For Couples Who Are Opening Up

We meet them at a dance party in Provincetown, in between the hoards of boys, boys boys– a lesbian couple. Val and Rachel. 31 and 25, respectively. Absurdly cute, and here for the weekend.

Standing with Val, I watch as Rachel shimmies away into the dance floor. She’s following Blaire, another queer cutie who introduced herself to the group of us with hugs and exclamations of excitement. “I turned 21 during the pandemic so this is all new to me!” she’d gushed, before bobbing away into the bumping crowd.

Rachel soon returns alone, leaving Blaire to gyrate happily with the party boys. I take the opportunity to sate my curiosity. Casually, I ask them,

“So, I take it you two are open?”

The pair exchange a sweet, secretive grin. Without breaking the eye contact between them, they respond in two voices, still grinning:

“It’s been a conversation.”

Clearly, whatever conversation they’ve been having lately has them both excited. For many couples– for my wife and I, when we were younger– talking about opening up is a torment, an ongoing fight. It’s a pleasure to see them emanating joy as they confess their fledgling secret to two strangers.

When we divulge our own truth, that we’ve been actively poly for some years now, their eyes spark with intrigue.

“What advice do you have?” Val asks. “What are your top three tips for couples like us?”

My wife ducks behind her drink, tipping her head in my direction with a bemused smirk. “All you babe. You start.”

I pause, thinking. I want to offer something they won’t hear, won’t read anywhere else. Some nuggets of wisdom that one could only find along our strange path.

Here’s what I came up with.


1. Keep track of energy– where it moves and how it flows.

You are likely, in your poly journey, to take up relationships with other polyamorous people. That can mean getting involved with people who are nurturing other relationships, building families, negotiating the terms of commitments and marriages.

It can mean exposing yourself to other people’s mess.

In any dating paradigm, people are exchanging energy and impacting one another even outside of the time they spend together. But now that you’re thinking about dating while simultaneously co-creating a stable partnership, you’ve got more than your own energy to think about, and more than your own well-being to protect. Your new lover may thrill you, may fulfill you, but if they also drain your emotional resources and tamper with your mood, your left with that much less resource and that crappy mood to share with your partner.

Be on the lookout for a lover who is willing to share their disappointments about another relationship or partner. If on the second or third date your new love interest begins lamenting that her husband just doesn’t understand her, just doesn’t listen to her the way you do, find the nearest emergency exit and plan a route.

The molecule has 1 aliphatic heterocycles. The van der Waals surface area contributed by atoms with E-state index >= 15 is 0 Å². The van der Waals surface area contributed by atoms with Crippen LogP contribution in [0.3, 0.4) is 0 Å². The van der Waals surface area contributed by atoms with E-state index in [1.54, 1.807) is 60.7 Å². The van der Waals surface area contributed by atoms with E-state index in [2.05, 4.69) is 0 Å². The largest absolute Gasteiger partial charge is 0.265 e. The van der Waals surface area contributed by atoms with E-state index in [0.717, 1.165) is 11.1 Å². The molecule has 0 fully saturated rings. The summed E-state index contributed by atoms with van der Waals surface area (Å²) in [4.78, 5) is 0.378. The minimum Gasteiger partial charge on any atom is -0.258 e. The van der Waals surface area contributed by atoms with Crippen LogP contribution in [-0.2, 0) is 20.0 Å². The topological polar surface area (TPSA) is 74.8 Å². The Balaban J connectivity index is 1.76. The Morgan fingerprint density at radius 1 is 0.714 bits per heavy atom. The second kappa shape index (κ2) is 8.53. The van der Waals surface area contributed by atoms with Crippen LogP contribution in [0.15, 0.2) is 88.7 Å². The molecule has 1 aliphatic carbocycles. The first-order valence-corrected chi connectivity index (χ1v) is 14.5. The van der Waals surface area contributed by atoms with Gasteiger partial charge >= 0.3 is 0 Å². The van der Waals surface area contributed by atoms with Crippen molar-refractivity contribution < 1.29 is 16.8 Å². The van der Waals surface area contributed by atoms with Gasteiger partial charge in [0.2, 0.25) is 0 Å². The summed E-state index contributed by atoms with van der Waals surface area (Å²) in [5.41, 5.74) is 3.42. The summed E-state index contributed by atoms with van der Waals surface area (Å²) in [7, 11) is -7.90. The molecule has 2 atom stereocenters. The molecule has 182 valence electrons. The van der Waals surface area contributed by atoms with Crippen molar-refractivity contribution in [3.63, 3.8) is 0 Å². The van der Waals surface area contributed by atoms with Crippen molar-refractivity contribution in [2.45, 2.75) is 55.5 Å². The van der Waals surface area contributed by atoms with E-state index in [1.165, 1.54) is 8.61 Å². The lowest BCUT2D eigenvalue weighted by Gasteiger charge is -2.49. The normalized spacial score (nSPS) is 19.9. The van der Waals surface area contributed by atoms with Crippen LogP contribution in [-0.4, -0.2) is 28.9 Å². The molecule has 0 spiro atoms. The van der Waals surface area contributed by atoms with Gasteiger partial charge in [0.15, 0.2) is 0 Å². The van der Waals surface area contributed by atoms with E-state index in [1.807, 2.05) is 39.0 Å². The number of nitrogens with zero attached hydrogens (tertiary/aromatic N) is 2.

2. Love moves at its own pace.

It’s common to try to control the speed at which feelings and connections develop. But is it ever successful?

Not in my experience. I’ve never seen someone develop a crush more gradually in order to accommodate their partner. Think about it– it’s pretty impossible to control the pace of development of your own romantic feelings, let alone someone else’s. Have you ever successfully talked yourself down from an ill-advised crush, or convinced your heart not to get so excited about your newest prospect?

Attempts to control the development of someone else’s emotions or connections are a recipe for anguish, for yourself and for your partner.

If you are not ready to coexist with your partners new feels, then it’s time to get to work on your own jealousy. Look to your partner for support in the gut-wrenching labor of self-work. Voice your insecurities, seek reassurance– but if you ask your partner to stick to kissing their new sweetie until you’re ready for them to have sex, or to put off falling in love until you’ve wrapped your head around the concept, you’re setting yourself up for disaster.

“You’re really just asking her to lie to you,” adds my wife.

She would know.

3. You are accountable to your other lovers, not just each other.

As a member of a couple, you are operating from a position of power on the dating scene.

It’s natural to focus first on yourself and your partner. You don’t want to hurt the person you love most. Sometimes, that means you just have to sideline someone else who you’re talking to, because your relationship comes first.

The only problem with that is that you’re being a dick.

Everyone else who you encounter has feelings and needs, just like you, and just like your partner. You might not be able to prioritize anyone’s needs over yours and your beloved’s, but you don’t get to disregard those other people’s needs, either.